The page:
Granted, Clinton and her husband, former President Bill Clinton, made things worse for themselves by running a charitable group while Hillary was in office, the kind of arrangement that typically (as the AP put it) “fuels perceptions” of derring-do. But there is no “growing proof of pay-to-play,” despite all the mainstream media’s exertions to “balance” campaign coverage.

Someone should also remind Republican National Committee chairman Reince Priebus that GOP presidential nominee Donald Trump has given $110,000 to the Clinton Foundation (and has received no favors in return), and presumably he has done so because, in the words of current campaign manager Kellyanne Conway, the Clinton group “does a lot of good work.”

Now there’s a revelation. Even a Trump spinner will occasionally let slip the truth.

Dick Polman is the national political columnist at NewsWorks/WHYY in Philadelphia, a “Writer in Residence” at the University of Pennsylvania and is syndicated by Cagle Cartoons. Email him at [email protected] and follow him on Twitter: @DickPolman1. Click here for more columns. The opinions expressed are his own.

Talk to Us!

Please take Noozhawk's audience survey to help us understand what you expect — and want — from us. It'll take you just a few minutes. Thank you!

Get Started >

Support Noozhawk Today

You are an important ally in our mission to deliver clear, objective, high-quality professional news reporting for Santa Barbara, Goleta and the rest of Santa Barbara County. Join the Hawks Club today to help keep Noozhawk soaring.

We offer four membership levels: $5 a month, $10 a month, $25 a month or $1 a week. Payments can be made using a credit card, Apple Pay or Google Pay, or click here for information on recurring credit-card payments and a mailing address for checks.

Thank you for your vital support.

Become a Noozhawk Supporter

First name
Last name
Email
Select your monthly membership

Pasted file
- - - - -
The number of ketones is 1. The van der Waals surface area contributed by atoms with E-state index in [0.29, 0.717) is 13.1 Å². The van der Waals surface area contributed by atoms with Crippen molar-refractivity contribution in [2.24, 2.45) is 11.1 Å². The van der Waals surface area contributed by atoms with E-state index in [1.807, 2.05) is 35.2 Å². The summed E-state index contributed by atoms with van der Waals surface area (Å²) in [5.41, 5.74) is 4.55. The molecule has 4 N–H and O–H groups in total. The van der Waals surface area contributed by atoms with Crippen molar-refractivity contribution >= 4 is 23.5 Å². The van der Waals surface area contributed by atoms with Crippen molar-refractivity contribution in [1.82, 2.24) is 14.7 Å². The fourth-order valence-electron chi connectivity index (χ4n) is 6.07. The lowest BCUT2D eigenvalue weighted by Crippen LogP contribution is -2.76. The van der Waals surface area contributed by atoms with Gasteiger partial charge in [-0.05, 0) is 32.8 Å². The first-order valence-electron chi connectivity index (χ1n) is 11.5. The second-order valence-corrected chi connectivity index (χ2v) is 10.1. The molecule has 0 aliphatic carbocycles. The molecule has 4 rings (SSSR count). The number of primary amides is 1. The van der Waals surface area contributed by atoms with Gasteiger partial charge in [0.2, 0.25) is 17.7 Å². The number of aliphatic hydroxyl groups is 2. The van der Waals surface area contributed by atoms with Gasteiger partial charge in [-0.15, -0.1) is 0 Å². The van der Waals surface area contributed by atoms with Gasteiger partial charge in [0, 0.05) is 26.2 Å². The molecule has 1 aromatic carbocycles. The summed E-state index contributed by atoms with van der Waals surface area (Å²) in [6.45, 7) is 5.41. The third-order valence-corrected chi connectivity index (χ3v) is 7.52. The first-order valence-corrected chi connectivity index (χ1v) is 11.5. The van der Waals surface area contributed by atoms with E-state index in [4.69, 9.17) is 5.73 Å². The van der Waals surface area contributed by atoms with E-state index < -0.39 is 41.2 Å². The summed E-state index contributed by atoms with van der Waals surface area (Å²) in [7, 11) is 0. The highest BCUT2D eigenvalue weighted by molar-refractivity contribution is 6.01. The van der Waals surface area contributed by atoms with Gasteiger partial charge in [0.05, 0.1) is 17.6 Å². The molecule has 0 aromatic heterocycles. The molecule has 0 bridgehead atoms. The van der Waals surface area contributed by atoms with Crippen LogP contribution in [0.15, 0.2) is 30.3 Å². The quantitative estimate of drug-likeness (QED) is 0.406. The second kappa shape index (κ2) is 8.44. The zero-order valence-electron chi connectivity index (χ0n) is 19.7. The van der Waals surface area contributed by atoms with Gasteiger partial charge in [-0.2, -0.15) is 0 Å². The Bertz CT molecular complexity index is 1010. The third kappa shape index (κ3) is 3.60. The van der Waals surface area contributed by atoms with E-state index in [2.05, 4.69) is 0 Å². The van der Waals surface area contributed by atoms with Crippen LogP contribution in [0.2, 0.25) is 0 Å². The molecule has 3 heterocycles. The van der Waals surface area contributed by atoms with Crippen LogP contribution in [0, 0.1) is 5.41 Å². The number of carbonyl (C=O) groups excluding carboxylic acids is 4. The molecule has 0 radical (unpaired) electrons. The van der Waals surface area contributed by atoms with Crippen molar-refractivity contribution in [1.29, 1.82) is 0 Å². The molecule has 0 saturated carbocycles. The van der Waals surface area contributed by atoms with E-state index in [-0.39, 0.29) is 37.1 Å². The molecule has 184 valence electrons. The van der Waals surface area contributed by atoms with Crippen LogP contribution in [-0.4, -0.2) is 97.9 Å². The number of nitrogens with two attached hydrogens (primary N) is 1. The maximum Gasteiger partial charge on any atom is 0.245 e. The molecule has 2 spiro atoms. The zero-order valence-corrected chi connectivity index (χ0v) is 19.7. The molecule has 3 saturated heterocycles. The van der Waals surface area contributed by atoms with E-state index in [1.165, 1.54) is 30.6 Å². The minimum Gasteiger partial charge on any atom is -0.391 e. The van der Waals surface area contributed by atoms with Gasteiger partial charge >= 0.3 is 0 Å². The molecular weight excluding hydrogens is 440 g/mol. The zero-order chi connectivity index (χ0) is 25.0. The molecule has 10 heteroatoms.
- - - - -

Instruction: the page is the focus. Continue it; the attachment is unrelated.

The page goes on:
Or choose an annual membership
×

Payment Information

Membership Subscription

You are enrolling in . Thank you for joining the Hawks Club.

Payment Method

Pay by Credit Card:

Mastercard, Visa, American Express, Discover
One click only, please!

Pay with Apple Pay or Google Pay:

Noozhawk partners with Stripe to provide secure invoicing and payments processing.
You may cancel your membership at any time by sending an email to .(JavaScript must be enabled to view this email address).

  • Ask
  • Vote
  • Investigate
  • Answer

Noozhawk Asks: What’s Your Question?

Welcome to Noozhawk Asks, a new feature in which you ask the questions, you help decide what Noozhawk investigates, and you work with us to find the answers.

Here’s how it works: You share your questions with us in the nearby box. In some cases, we may work with you to find the answers. In others, we may ask you to vote on your top choices to help us narrow the scope. And we’ll be regularly asking you for your feedback on a specific issue or topic.

We also expect to work together with the reader who asked the winning questions to find the answer together. Noozhawk’s objective is to come at questions from a place of curiosity and openness, and we believe a transparent collaboration is the key to achieve it.

The results of our investigation will be published here in this Noozhawk Asks section. Once or twice a month, we plan to do a review of what was asked and answered.

Thanks for asking!

Click Here to Get Started >

Reader Comments

Noozhawk is no longer accepting reader comments on our articles. Click here for the announcement. Readers are instead invited to submit letters to the editor by emailing them to [email protected]. Please provide your full name and community, as well as contact information for verification purposes only.